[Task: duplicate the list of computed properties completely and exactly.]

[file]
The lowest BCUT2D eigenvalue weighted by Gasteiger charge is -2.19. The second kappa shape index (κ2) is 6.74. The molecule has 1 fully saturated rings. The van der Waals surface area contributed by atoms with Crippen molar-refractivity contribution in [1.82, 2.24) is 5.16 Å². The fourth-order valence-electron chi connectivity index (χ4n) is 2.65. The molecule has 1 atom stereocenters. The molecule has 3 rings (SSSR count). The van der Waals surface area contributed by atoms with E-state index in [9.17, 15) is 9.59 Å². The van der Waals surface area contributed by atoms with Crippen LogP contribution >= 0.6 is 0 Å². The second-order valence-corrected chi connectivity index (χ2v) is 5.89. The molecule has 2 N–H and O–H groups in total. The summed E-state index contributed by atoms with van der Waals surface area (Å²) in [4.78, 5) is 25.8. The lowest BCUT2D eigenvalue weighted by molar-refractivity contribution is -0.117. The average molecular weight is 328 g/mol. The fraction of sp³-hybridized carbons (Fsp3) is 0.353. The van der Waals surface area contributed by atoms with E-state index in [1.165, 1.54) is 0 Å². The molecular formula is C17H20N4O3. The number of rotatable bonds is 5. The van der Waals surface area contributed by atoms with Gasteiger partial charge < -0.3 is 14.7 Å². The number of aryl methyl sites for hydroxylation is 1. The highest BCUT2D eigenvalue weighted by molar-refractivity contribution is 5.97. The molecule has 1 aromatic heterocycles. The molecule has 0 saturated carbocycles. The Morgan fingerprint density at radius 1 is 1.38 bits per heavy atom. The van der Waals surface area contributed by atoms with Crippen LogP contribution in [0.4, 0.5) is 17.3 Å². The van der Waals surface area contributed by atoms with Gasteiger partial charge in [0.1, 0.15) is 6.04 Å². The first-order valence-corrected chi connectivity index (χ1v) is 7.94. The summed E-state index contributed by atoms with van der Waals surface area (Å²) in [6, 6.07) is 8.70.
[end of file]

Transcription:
The lowest BCUT2D eigenvalue weighted by Gasteiger charge is -2.19. The second kappa shape index (κ2) is 6.74. The molecule has 1 fully saturated rings. The van der Waals surface area contributed by atoms with Crippen molar-refractivity contribution in [1.82, 2.24) is 5.16 Å². The fourth-order valence-electron chi connectivity index (χ4n) is 2.65. The molecule has 1 atom stereocenters. The molecule has 3 rings (SSSR count). The van der Waals surface area contributed by atoms with E-state index in [9.17, 15) is 9.59 Å². The van der Waals surface area contributed by atoms with Crippen LogP contribution >= 0.6 is 0 Å². The second-order valence-corrected chi connectivity index (χ2v) is 5.89. The molecule has 2 N–H and O–H groups in total. The summed E-state index contributed by atoms with van der Waals surface area (Å²) in [4.78, 5) is 25.8. The lowest BCUT2D eigenvalue weighted by molar-refractivity contribution is -0.117. The average molecular weight is 328 g/mol. The fraction of sp³-hybridized carbons (Fsp3) is 0.353. The van der Waals surface area contributed by atoms with E-state index in [1.165, 1.54) is 0 Å². The molecular formula is C17H20N4O3. The number of rotatable bonds is 5. The van der Waals surface area contributed by atoms with Gasteiger partial charge < -0.3 is 14.7 Å². The number of aryl methyl sites for hydroxylation is 1. The highest BCUT2D eigenvalue weighted by molar-refractivity contribution is 5.97. The molecule has 1 aromatic heterocycles. The molecule has 0 saturated carbocycles. The Morgan fingerprint density at radius 1 is 1.38 bits per heavy atom. The van der Waals surface area contributed by atoms with Crippen LogP contribution in [0.4, 0.5) is 17.3 Å². The van der Waals surface area contributed by atoms with Gasteiger partial charge in [0.1, 0.15) is 6.04 Å². The first-order valence-corrected chi connectivity index (χ1v) is 7.94. The summed E-state index contributed by atoms with van der Waals surface area (Å²) in [6, 6.07) is 8.70.